WE took advantage of the freak snow last Tuesday to put up our Christmas tree and various bits and pieces of decorations around the house.

Although it was only November 30 we looked at each other with ‘gowan ya divil’ expressions and hauled the retractable stairs down from the attic, pulling out boxes and bags at random.

Ok – tree, check.

Baubles, check.

Tinsel, check.

Beleek china crib, complete with a teeny tiny baby Jesus, check.

Various amounts of lights, miraculously not in a tangled mess, check.

Enormous eight-legged spider scuttling at alarming speed up my arm?


Mammoth spider dealt with, we emptied all the boxes and started throwing red and gold decorations on all available surfaces, taste be dammed.

The tree slotted nicely into place and after spending a few minutes pulling all the branches into place it was ready for baubles, decorations and tinsel.

A couple of hours, and a cheesy Christmas CD, later it was all done and the empty boxes were returned to the attic – the job was oxo.

“God, that was so easy?” I pondered, sitting heavily down on the sofa, recalling memories of days gone by when putting up the tree certainly was not easy.

When we were kids my Dad put off putting up the Christmas tree for as long as possible. Looking back I don’t blame him as, with four over-excited children, he was only trying to preserve his sanity.

Back then though, we thought he was the biggest Scrooge going and consoled ourselves by huddling together in our various bedrooms nodding and muttering “The big Scrooge. Yeah. Big Scrooge. The fucker” at each other. Sometimes even Mammy Dunne would join in, such was the level of his Scroogeness.

Every other house on the street would be decorated, lit up, be-tinselled and be-decked. You couldn’t move for the life-sized Rudolphs adorning the neighbour’s lawns but not our house – it remained dark and desolate. No tree, no lights, nothing.

Eventually, a mere week before Christmas, he’d crack and announce, benevolently, that it was time to put up the tree. And much as we had been looking forward to it, when he actually announced that it was happening, tiny shivers of fear would start to trickle down our spines.

First of all the house would have to be cleaned from top to bottom for the arrival of The Tree – we could never grasp why the skirting board behind the wardrobe in the boxroom had anything to do with the tree downstairs in the sitting room, but Mammy Dunne insisted it be cleaned, so it was.

Our backs broken from all the unaccustomed cleaning, we’d troop downstairs just in time to see Daddy Dunne turn the corner in his Renault 16, with the tree tied precariously to the roof.

“Do you know how much this cost?” he’d roar, as soon as he was in earshot, looking around at us expectantly as we feebly shrugged and ventured vague amounts.

“It looks like it only cost about a fiver,” the Middle Sister would announce loudly, brazenly looking Daddy Dunne in the eye – oh she was a wan, so she was – egging him on.

“A fiver?” he’d explode, eyes bulging “you must be jesting. A fiver? Sure you wouldn’t get…” he’d wheel around helplessly looking for something to demonstrate his point “that plant over there for a fiver!”

“No. Twenty five pound that cost me. Twenty five pound. Twenty last year it was. Supply and demand yer man said. I’m not going to him again next year…”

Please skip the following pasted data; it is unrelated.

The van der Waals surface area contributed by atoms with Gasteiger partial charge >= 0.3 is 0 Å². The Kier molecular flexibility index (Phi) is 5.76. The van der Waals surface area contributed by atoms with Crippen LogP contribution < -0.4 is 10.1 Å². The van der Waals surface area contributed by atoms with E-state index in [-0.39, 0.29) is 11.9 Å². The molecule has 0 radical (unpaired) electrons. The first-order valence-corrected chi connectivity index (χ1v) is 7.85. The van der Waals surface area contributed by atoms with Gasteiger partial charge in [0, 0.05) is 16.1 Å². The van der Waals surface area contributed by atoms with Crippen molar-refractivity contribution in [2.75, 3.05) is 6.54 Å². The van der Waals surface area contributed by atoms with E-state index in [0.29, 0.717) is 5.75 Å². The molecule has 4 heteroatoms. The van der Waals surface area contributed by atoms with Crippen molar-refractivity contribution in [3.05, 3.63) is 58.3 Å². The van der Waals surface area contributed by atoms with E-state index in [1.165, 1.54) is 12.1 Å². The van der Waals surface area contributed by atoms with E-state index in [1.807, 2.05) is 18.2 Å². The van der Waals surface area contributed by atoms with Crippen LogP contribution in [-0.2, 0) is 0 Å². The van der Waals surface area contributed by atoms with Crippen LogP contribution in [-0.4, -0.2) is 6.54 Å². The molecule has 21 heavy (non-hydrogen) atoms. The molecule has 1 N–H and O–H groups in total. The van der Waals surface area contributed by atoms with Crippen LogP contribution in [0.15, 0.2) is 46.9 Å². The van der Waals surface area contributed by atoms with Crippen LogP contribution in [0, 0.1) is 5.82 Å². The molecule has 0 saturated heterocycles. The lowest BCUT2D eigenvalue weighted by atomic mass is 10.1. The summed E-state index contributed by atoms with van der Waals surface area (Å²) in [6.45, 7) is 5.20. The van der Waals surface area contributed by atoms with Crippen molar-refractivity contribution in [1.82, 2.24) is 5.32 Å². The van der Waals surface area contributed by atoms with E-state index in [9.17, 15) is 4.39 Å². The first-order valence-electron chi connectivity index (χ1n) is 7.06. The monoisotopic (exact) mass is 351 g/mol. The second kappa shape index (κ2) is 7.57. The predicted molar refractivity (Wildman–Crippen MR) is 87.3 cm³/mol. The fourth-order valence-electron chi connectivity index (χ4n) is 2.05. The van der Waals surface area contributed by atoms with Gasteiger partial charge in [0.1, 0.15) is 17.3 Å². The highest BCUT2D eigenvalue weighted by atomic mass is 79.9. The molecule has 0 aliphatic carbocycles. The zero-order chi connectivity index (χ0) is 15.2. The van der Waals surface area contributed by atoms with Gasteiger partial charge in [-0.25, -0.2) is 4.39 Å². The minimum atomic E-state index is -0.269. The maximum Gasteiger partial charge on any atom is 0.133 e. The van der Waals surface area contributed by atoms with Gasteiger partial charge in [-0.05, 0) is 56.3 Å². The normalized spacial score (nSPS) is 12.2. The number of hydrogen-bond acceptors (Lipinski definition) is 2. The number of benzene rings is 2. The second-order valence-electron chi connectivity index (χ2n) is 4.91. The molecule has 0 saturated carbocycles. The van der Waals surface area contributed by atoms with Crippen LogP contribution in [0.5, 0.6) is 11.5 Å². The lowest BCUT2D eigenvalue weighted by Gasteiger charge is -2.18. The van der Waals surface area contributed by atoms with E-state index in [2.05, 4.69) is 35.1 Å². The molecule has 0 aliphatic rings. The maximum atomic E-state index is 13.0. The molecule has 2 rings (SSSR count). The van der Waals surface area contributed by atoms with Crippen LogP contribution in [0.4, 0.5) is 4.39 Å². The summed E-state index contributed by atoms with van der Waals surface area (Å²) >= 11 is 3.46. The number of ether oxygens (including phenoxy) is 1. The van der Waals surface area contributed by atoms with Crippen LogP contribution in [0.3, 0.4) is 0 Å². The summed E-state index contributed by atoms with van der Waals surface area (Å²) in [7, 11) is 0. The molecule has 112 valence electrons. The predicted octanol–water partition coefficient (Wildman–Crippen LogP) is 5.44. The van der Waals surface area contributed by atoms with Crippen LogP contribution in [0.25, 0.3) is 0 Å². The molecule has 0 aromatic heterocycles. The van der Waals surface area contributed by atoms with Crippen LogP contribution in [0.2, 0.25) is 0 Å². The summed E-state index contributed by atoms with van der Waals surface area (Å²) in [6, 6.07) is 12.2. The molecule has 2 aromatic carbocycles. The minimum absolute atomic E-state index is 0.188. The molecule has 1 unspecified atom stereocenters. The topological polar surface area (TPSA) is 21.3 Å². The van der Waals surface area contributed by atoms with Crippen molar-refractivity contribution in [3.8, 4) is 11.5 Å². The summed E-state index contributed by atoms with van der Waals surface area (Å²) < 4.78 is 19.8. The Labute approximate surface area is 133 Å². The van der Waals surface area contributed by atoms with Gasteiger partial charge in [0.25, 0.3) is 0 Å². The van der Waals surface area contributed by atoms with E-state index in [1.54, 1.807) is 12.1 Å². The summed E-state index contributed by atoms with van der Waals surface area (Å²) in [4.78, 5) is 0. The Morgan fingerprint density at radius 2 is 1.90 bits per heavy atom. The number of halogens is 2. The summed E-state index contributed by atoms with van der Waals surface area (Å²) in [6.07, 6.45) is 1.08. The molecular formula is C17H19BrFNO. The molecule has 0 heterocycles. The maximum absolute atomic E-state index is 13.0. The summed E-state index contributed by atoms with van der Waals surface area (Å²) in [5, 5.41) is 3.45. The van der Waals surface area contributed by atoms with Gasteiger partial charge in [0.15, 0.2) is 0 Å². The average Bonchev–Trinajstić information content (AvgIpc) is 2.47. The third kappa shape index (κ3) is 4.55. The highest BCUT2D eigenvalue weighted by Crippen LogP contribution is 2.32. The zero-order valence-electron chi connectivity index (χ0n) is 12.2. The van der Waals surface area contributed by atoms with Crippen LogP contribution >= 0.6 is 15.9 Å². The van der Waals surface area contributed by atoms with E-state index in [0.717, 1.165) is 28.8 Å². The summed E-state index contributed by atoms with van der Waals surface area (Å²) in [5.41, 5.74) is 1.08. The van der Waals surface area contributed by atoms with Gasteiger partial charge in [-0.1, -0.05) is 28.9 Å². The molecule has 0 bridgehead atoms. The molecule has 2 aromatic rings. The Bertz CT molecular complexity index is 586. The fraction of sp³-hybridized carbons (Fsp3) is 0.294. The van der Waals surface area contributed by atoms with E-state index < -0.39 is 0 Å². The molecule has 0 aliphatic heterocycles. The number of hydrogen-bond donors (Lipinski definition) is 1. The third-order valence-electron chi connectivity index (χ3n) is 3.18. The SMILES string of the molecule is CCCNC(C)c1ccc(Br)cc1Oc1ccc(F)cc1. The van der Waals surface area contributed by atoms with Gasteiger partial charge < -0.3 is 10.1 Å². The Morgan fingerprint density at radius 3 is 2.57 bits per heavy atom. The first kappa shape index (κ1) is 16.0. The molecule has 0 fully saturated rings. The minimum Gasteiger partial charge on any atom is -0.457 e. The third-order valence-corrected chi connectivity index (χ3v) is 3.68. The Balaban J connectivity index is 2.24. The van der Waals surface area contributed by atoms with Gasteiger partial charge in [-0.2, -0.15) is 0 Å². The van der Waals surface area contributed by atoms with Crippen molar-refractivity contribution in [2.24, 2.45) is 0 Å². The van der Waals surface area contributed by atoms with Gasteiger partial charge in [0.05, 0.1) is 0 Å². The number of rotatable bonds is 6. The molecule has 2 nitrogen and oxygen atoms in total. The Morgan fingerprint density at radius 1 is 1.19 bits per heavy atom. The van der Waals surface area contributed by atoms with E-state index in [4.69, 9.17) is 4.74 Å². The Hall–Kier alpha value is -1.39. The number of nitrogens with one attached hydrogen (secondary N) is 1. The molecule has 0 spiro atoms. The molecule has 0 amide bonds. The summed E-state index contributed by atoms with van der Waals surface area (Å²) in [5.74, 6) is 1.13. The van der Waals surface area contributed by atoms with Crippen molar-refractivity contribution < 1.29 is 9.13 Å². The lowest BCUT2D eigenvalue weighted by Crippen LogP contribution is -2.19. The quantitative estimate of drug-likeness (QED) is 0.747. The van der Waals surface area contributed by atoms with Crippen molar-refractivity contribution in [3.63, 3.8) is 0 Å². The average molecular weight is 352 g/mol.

We stopped listening at that point as we knew that was untrue. He always went to the same place. A lad selling trees at the side of the road near Dunnes Stores in Kilnamanagh. Best trees in the world. Never went anywhere else, never would.

Huffing and puffing he’d wrestle the tree off the roof showering the driveway with pine needles and shove it in through the front door, destroying Mammy Dunne’s newly hoovered carpet.

Panting now with the effort he’d jam the tree into it’s stand, hammering in a few bits of wood to keep it upright and then he’d sit back.

Daddy Dunne is old school you see – putting the tree up is a man’s job, but decorating it? No, that’s for wimmin and childerhen.

His job done, Daddy Dunne would light up the first of many, many John Player Blue and get down to the serious business of supervising.

God we hated it! If only he’d leave us to get on with it – we had all the baubles, the tinsel, the knick-knacks, all ready, if he just let us be we’d have them up and could actually enjoy it.

But no – he’d sit there, an armchair general, pointing out the bleedin’ obvious, getting on our nerves and generally just annoying everyone.

“Left there, that branch, lookit, it has no bauble yokes on it. And dem lights there, that last string, they’re not working, I’m tellin’ ya. Mind that tinsel it’s too near the Christmas candle, it’ll go up, I’m warnin’ ya!

“LEFT I said with that bauble, LEFT!”

Despite his rough and ready exterior and gruff manner, my Dad is truly one of the finest men I know and we, all of us to a man, love him to distraction but on those days, those Tree Putting Up Days, we would gladly have traded him for Satan himself.

Finally after hours and hours of decorating, Daddy Dunne roaring, literally hundreds of cigarettes burning and Mammy Dunne running around after us with a dustpan and brush, the tree would be up and our house fit in with the rest of them on the road.

We’d stagger to our beds, filthy, exhausted, teary, giving out violently about Daddy Dunne under our breaths and vowing that next year we were either going to disappear for the tree decorating or maim him so he’d shut up for the day.

But of course when the next Christmas rolled around we did neither of those things, we meekly lined up in the hall waiting for the car to come around the corner, taking bets on how much the tree cost that year and mentally preparing ourselves.

Thems were the days, eh?